- Colorado school drops sexual harassment label on boy who kissed girl’s hand
- Australia court strikes down 5-day-old, gay-marriage law
- Fake interpreter at Mandela service: ‘Sorry,’ I have schizophrenia
- George Zimmerman will not be charged in domestic dispute
- Russian officials press bilateral U.S. trade deal
- Creator of ‘Selfies at Funerals’ blog retires after Obama flub: ‘Our work here is done’
- New Obama adviser Podesta is against Keystone but will steer clear of pipeline deliberations
- 40 Australian adults, children found in ‘one of the worst accounts of incest ever made public’
- Venezuela’s Maduro calls on student ‘price vigilantes’ to hit the streets, report businesses
- Atheists smug as Hindus join Satanists to demand display at Oklahoma Statehouse
Scaffolding completed around Washington Monument
Crews to begin repairing exterior earthquake damage
Question of the Day
Crews have finished wrapping the Washington Monument in scaffolding, meaning exterior repairs to the earthquake-damaged landmark can begin.
A video released Wednesday by the National Park Service taken from the dizzying perspective of the monument’s topmost point shows a bolted web of metal piping and slats that workers will use to navigate safely along the smooth, stone obelisk.
“The next step is finishing decorative scrim and lighting,” Park Service spokeswoman Carol Johnson said, referencing the materials used during the last scaffolding project at the monument that gave the structure an ethereal appearance during repairs.
“Lighting is being installed now. Scrim should start in about a week or so and that takes two to three weeks,” Ms. Johnson added. “Then we bring in stone masons to make the actual repairs. Access was the hard part.”
The 555-foot monument has been closed since August 2011, when a 5.8-magnitude earthquake jolted the East Coast, shaking loose mortar and small stones and cracking a portion of the angled part at the top of the monument, known as the pyramidion.
Perini Management Services Inc. of Framingham, Mass., is handling the repairs. A subsidiary of the company led the construction of the Ronald Reagan Building and International Trade Center.
Work to fix the monument began the day of the quake, and over the past year has included a seismic study, elevator repair, weatherproofing and, perhaps most famously, the rappelling of a difficult-access team along the sheer face of the monument to assess the damage.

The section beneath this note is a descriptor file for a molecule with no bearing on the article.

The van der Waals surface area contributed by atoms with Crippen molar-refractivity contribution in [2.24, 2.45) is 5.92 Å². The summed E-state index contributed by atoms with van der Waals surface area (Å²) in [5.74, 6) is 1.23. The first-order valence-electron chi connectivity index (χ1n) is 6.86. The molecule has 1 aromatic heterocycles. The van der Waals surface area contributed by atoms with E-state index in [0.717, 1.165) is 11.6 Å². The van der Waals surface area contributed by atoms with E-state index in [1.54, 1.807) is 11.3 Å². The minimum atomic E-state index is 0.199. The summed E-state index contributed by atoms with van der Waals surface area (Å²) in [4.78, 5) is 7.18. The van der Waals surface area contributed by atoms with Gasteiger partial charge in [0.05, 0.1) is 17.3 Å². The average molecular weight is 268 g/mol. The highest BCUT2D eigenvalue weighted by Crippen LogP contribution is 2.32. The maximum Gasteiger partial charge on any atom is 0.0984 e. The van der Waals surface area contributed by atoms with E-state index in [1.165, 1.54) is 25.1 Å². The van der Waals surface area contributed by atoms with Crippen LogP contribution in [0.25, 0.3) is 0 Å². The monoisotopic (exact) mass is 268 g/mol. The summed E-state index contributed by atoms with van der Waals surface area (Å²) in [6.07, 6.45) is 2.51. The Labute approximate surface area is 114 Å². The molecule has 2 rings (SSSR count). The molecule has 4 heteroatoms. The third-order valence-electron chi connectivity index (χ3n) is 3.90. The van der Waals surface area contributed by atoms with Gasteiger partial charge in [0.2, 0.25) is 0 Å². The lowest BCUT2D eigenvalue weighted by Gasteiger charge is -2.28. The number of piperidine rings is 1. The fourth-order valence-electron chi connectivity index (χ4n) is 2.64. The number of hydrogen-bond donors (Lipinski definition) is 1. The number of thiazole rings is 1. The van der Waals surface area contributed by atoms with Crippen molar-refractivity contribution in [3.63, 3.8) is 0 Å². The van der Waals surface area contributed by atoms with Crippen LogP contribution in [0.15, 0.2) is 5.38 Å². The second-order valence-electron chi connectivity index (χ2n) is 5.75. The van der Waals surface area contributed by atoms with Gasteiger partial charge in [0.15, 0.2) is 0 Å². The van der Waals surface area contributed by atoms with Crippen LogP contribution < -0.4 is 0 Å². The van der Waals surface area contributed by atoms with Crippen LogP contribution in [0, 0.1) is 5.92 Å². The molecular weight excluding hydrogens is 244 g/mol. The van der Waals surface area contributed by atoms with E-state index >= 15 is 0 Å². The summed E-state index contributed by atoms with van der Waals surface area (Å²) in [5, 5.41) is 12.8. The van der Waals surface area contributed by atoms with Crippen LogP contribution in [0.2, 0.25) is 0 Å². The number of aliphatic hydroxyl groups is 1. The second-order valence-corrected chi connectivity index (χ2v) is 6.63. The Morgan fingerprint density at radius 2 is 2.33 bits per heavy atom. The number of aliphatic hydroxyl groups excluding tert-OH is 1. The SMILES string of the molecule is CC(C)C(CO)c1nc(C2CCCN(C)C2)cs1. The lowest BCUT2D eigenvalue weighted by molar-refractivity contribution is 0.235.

The Park Service put a price tag of $15 million to restore the monument, which is being paid for by a $7.5 million donation from philanthropist David M. Rubenstein and a matching federal grant.
Within that cost is a $9.6 million work contract for repairs, which includes allocations for post-Sept. 11, 2001, security measures. These include metal detectors for workers, bomb-sniffing dogs for building materials, and a 24/7 security detail provided by the U.S. Park Police.
Officials have said the extent of the earthquake damage could have been worse had the monument not been restored in 1998. During that project, the monument was also covered head to toe in scaffolding.
© Copyright 2013 The Washington Times, LLC. Click here for reprint permission.
About the Author
Meredith Somers is a Metro reporter for The Washington Times. She can be reached at firstname.lastname@example.org.
- Washington honors an 'African son' at Mandela service at National Cathedral
- Maryland makes 'top tier' for its control of guns
- Snow prompts closures in D.C. area, slippery conditions remain
- Troops forced to rely on welfare, holiday charity
- Operation Homefront gives meals to military
Latest Blog Entries
By Matt Kibbe
The short-term deal will assure long-term overspending
- Rand Paul: Budget deal 'shameful,' 'huge mistake'
- All-out war breaks out in GOP over budget pact
- Teen thugs in D.C. run wild -- even while wearing GPS ankle bracelets
- Obama takes 'selfie' at Mandela's funeral service
- Chinese man fed up with his girlfriend's shopping jumps to his death
- Biden guarantees victory on immigration reform
- Inside the Ring: China targets Global Hawk drone
- Obama's antics at Nelson Mandela tribute: Jovial conversation, handshake with Raul Castro
- KIBBE: Another Republican budget surrender
- American bourbon now better than Scottish whisky: U.K.-born expert
Independent voices from the The Washington Times Communities
Al Maurer provides a common sense, conservatarian, Constitutional conservative perspective from the battleground state of Colorado
Interviews and show reviews from the Los Angeles punk scene past and present. Los Angeles has always been rich in punk rock talent since punk rock was born.
Buzz on Bees is a column promoting the love and life of God’s greatest pollinators on earth: The Honeybee
Brazen, leading-edge, “call it like it is” columns and reporting from Ohio native, radio host and writer, Sara Marie Brenner.
Extraordinary day at Redskins Park
White House pets gone wild!
Let it snow